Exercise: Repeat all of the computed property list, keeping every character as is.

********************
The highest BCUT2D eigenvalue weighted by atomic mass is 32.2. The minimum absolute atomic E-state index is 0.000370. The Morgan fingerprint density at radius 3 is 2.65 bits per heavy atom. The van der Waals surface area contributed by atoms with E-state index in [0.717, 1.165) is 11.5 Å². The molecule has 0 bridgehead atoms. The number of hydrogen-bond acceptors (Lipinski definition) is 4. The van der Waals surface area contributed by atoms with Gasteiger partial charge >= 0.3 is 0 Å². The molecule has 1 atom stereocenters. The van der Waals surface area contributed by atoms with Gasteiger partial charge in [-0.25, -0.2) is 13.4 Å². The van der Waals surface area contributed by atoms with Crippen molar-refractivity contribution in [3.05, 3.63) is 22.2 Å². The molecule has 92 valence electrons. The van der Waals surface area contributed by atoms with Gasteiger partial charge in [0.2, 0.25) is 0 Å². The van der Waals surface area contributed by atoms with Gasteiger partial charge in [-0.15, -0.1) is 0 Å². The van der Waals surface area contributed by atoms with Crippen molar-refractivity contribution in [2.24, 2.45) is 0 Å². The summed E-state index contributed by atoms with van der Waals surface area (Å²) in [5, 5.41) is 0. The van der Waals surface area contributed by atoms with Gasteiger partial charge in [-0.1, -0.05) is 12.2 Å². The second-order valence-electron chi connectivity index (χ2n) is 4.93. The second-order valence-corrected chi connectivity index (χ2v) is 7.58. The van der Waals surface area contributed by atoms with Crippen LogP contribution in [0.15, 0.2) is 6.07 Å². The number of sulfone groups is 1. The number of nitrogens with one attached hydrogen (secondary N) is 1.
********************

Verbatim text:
The highest BCUT2D eigenvalue weighted by atomic mass is 32.2. The minimum absolute atomic E-state index is 0.000370. The Morgan fingerprint density at radius 3 is 2.65 bits per heavy atom. The van der Waals surface area contributed by atoms with E-state index in [0.717, 1.165) is 11.5 Å². The molecule has 0 bridgehead atoms. The number of hydrogen-bond acceptors (Lipinski definition) is 4. The van der Waals surface area contributed by atoms with Gasteiger partial charge >= 0.3 is 0 Å². The molecule has 1 atom stereocenters. The van der Waals surface area contributed by atoms with Gasteiger partial charge in [-0.25, -0.2) is 13.4 Å². The van der Waals surface area contributed by atoms with Crippen molar-refractivity contribution in [3.05, 3.63) is 22.2 Å². The molecule has 92 valence electrons. The van der Waals surface area contributed by atoms with Gasteiger partial charge in [0.2, 0.25) is 0 Å². The van der Waals surface area contributed by atoms with Gasteiger partial charge in [-0.15, -0.1) is 0 Å². The van der Waals surface area contributed by atoms with Crippen molar-refractivity contribution in [2.24, 2.45) is 0 Å². The summed E-state index contributed by atoms with van der Waals surface area (Å²) in [5, 5.41) is 0. The van der Waals surface area contributed by atoms with Gasteiger partial charge in [-0.1, -0.05) is 12.2 Å². The second-order valence-electron chi connectivity index (χ2n) is 4.93. The second-order valence-corrected chi connectivity index (χ2v) is 7.58. The van der Waals surface area contributed by atoms with Crippen LogP contribution in [0.15, 0.2) is 6.07 Å². The number of sulfone groups is 1. The number of nitrogens with one attached hydrogen (secondary N) is 1.